This week the Faith in Memphis panel reflects on the movie theater massacre in Aurora, Colo.
It is only human to want an easy answer to why anyone would want to commit mass murder. How can one explain such deranged behavior? No theory can heal the devastating results in the lives of the people suddenly turned upside down by a torrent of bullets.
It would be a mistake, however, to only seek the individual circumstances that culminated in the Aurora horror as if it has no sociological relationship with the culture of American society, or the Columbine shooting that took place only twenty miles away. There are not two classes of people: those who commit murder and those who don’t. The line dividing good and evil runs through every heart. The larger question is how a society encourages the good while restraining the evil.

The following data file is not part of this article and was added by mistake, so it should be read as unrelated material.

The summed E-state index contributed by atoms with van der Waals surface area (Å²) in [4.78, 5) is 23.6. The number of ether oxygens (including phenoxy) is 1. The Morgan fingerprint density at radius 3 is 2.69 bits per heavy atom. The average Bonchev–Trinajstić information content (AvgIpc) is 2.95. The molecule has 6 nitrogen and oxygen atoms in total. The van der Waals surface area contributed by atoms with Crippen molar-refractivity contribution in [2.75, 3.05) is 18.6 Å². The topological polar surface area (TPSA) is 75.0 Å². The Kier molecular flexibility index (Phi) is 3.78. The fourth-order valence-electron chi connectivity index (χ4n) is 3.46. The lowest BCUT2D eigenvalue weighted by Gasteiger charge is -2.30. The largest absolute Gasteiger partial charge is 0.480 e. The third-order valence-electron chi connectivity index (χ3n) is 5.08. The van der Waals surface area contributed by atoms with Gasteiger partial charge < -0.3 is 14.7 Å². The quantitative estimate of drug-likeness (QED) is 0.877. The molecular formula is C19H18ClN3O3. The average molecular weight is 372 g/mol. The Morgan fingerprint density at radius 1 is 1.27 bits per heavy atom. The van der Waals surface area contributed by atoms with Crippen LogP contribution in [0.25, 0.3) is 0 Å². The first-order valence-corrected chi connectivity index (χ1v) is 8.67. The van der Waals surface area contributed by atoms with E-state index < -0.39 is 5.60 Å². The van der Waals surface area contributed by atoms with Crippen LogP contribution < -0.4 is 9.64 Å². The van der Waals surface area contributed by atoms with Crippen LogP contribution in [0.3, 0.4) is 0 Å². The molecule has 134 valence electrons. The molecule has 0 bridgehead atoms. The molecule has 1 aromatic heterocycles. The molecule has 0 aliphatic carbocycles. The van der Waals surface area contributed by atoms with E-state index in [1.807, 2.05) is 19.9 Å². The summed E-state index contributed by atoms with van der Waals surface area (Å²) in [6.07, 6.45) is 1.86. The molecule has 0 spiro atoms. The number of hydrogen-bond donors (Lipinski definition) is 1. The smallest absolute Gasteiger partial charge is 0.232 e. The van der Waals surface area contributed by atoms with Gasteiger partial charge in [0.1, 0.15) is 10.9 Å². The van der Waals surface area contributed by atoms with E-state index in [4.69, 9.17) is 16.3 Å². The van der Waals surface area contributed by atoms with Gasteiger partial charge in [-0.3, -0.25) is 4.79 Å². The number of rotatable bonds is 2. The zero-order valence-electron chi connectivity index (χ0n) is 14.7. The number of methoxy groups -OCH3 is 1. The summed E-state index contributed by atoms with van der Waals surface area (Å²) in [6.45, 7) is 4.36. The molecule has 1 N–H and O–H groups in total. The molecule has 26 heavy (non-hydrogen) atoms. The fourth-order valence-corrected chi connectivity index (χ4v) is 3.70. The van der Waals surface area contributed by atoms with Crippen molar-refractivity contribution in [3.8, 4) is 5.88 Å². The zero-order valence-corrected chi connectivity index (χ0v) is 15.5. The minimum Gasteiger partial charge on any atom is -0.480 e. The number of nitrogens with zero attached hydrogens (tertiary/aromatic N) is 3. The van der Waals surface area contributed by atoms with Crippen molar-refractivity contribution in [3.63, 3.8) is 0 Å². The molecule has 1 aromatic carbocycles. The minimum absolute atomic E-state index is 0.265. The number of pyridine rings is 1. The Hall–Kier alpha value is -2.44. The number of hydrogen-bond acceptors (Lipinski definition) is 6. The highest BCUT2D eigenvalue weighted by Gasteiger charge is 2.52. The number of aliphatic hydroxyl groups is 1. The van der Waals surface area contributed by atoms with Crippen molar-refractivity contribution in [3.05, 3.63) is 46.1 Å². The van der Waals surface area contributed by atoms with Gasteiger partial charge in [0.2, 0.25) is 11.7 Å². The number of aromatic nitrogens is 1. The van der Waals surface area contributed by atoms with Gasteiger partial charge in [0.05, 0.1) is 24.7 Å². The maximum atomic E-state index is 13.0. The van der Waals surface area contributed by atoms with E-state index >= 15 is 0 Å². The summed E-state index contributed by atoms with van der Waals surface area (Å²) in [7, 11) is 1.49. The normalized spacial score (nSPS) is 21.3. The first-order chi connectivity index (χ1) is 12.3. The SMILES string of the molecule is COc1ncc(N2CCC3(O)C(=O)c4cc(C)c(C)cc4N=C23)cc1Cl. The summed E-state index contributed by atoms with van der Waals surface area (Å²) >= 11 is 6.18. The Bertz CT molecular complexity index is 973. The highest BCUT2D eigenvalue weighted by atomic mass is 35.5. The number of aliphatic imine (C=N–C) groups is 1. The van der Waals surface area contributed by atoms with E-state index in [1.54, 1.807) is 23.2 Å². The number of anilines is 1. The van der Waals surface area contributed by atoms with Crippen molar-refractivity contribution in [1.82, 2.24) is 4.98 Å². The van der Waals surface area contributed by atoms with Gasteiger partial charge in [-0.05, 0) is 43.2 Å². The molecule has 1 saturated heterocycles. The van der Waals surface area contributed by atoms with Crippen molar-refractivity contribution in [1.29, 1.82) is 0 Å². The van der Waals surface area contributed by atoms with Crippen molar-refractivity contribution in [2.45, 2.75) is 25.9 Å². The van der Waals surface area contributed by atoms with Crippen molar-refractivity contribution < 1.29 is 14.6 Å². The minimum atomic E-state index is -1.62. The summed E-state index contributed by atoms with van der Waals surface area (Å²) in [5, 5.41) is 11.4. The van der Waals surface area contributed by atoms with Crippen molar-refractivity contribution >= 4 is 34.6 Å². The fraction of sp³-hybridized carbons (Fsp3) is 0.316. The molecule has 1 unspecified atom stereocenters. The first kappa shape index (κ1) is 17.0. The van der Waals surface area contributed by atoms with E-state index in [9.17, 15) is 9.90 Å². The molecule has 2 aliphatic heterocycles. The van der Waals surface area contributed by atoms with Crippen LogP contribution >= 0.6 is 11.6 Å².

For example, is there a moral difference between selling assault rifles and hunting rifles?
Perhaps we cannot defend against the disease of the mind that can plan and execute mass murder, but we can make it more difficult to obtain the weapons whose only function is to kill people quickly and efficiently.
Our laws say something about our morality. Our individual freedom is not dependent upon taking the right to bear arms to an extreme that the founders of our nation never intended. The common good always balances individual rights. What is the value of a human life? I believe it is more important than the right to possess an assault rifle that can kill and wound seventy-one people in a matter of seconds.